As for the remainder of the cast, Julian Mateos checks in with another strong turn in the role of the sympathetic villain. The late Mateos was an outstanding and underrated actor who was always reliable to play out the role of the slimy no-gooder. The talented performer would always seem to leave you feeling sorry for the misguided souls he sometimes played however, which made him such a great choice. He's at his best I think as the tormented and troubled Quil in Enzo G. Castellari's superb COLD EYES OF FEAR (1971). Leslie Nielsen will surprise more than a few as the most despised character in the film and he really impressed me here. More than just a funny man, as is clear by his role in this, Nielsen may be the most interesting character in FOUR RODE OUT. He's definitely got the most back story as Mr. Brown and does some awful things, including forcing himself upon and raping Myra after repeatedly gloating that he would gun Fernando to the ground. Myra is played by the pretty Sue Lyon, who a few years later would take a starring role in the sought after futuristic Spanish thriller directed by Eloy De La Iglesia, CLOCKWORK TERROR (1973). She's decent here and kind of just trances out towards the end.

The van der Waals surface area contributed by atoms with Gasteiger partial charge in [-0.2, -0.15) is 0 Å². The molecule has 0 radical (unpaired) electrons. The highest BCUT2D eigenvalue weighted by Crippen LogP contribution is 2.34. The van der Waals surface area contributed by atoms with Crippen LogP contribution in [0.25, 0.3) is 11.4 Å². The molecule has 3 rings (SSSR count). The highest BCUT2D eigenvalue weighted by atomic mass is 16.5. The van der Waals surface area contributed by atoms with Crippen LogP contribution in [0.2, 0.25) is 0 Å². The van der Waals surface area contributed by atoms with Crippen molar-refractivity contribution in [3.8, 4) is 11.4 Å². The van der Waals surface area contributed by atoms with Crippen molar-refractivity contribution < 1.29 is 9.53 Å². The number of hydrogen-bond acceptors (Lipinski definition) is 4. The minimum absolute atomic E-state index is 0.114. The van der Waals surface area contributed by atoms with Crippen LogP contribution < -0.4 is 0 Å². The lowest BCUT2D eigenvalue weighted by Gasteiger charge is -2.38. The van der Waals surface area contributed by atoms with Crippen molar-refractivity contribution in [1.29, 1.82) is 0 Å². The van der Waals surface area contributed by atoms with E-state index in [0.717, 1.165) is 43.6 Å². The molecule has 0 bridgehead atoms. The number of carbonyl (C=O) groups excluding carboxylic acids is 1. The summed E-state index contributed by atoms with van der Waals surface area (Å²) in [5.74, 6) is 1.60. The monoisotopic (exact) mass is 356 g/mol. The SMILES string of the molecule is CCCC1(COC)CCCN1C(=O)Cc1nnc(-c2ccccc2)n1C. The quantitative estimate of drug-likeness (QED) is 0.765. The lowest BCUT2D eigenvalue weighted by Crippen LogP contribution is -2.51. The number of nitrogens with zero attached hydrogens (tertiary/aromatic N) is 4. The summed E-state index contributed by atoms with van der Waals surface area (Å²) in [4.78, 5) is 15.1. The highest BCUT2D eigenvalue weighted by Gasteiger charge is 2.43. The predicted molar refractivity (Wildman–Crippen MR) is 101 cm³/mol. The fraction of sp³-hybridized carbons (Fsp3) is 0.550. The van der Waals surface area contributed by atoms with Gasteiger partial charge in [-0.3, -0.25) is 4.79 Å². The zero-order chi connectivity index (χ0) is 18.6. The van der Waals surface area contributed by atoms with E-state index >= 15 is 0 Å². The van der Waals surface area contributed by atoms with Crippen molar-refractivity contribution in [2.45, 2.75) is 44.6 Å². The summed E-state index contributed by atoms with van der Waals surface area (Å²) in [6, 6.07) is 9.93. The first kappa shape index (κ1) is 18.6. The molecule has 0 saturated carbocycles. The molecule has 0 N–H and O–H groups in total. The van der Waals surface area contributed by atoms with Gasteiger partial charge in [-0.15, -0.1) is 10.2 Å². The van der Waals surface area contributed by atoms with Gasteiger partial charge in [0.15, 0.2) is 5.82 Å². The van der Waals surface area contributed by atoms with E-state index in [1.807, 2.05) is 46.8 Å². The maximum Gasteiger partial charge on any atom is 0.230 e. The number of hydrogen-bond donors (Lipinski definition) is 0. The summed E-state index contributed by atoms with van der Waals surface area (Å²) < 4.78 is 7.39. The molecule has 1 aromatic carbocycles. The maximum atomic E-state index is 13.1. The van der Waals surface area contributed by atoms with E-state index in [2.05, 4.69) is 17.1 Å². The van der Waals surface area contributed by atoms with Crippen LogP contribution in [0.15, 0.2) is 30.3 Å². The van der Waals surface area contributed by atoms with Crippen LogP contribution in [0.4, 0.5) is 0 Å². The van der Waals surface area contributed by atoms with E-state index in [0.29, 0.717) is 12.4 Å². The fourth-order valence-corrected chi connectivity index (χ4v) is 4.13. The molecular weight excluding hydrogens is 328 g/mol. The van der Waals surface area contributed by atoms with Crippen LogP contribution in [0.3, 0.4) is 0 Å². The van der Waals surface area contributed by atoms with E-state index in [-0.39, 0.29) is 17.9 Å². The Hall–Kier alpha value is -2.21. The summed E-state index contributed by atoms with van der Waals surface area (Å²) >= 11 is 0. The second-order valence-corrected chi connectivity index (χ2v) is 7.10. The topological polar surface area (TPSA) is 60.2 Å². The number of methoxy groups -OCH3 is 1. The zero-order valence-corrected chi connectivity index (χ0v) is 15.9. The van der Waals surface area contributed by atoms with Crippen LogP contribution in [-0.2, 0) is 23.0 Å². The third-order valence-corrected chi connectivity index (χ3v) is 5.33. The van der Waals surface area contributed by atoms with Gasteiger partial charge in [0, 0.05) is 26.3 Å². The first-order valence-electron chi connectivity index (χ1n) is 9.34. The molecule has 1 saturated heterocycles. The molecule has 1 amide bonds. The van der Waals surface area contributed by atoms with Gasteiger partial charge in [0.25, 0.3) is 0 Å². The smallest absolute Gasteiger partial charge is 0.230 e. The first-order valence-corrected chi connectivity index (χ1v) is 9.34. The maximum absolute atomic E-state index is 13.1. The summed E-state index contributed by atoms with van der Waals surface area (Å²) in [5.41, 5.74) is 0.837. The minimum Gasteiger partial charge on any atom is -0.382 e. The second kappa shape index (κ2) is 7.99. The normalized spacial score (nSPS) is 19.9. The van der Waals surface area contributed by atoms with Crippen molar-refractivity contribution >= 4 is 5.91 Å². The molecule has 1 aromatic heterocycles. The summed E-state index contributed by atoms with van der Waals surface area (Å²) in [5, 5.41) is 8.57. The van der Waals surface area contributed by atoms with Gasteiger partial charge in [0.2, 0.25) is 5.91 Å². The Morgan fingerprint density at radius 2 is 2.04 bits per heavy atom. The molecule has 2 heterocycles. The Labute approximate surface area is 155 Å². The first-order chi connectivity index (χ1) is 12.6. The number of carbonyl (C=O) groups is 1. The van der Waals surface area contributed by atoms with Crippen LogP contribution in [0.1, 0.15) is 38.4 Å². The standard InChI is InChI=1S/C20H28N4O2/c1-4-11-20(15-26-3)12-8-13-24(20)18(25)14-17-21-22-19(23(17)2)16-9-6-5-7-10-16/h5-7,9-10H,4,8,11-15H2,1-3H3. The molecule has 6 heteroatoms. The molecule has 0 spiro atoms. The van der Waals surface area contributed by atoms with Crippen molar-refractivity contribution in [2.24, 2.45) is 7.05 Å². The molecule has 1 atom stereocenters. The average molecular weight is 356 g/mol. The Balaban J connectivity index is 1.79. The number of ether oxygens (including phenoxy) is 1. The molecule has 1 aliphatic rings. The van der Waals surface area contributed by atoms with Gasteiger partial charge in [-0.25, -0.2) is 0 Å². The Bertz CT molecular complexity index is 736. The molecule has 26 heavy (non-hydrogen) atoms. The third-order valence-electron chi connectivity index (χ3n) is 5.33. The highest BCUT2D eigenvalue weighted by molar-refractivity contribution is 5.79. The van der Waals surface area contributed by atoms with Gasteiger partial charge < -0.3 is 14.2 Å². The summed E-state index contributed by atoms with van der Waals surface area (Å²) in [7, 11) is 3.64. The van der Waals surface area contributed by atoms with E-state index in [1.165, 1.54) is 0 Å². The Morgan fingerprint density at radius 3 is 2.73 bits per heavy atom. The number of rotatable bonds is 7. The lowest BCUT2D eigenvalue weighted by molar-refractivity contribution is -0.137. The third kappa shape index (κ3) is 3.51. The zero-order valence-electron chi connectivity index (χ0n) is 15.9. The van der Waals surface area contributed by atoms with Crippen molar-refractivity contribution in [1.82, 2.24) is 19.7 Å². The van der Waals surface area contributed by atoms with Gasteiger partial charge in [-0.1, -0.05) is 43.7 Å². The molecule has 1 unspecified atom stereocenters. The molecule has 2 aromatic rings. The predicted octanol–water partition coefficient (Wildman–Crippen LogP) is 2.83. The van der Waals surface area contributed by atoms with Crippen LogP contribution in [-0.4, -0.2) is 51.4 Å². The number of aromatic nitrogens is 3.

After watching this lesser known spaghetti western out of Spain, I can say I enjoyed it enough to recommend all serious Euro-cult seekers check it out. It's a definite curiosity piece for those looking to unearth a European western most wouldn't take the time to. John Peyser put together a more than competent flick here that's interesting to follow with the screenplay written by Don Balluck throwing in a couple of bizarre moments and quirky touches, such as a zany and tripped out forced wedding in the sand between Lyon and Mateos. It's quite a sight seeing Sue Lyon tripping around the desert in her wedding gown. At times our travelers look like they've taken a tab or two of LSD the way some of the scenes carry on. The mellow Janis Ian score is touching and at the same time clings well to the weirder moments.
Director John Peyser lived in Spain for eight years and following his work on FOUR RODE OUT he did another Euro-western, also with Pernell Roberts and Julian Mateos in the cast, called TIBETANA (also known as THE KASHMIRI RUN). Peyser made that film in 1970. Sadly he died just this last August 2002. Horror fans can also credit him with the exploitation slasher THE CENTERFOLD GIRLS (1974) starring the maniacal Andrew Prine. I'd like to get my hands on TIBETANA to check out another Spanish western Peyser pick for sure, but in the meantime I'm happy to have this one on my shelves. You might be too.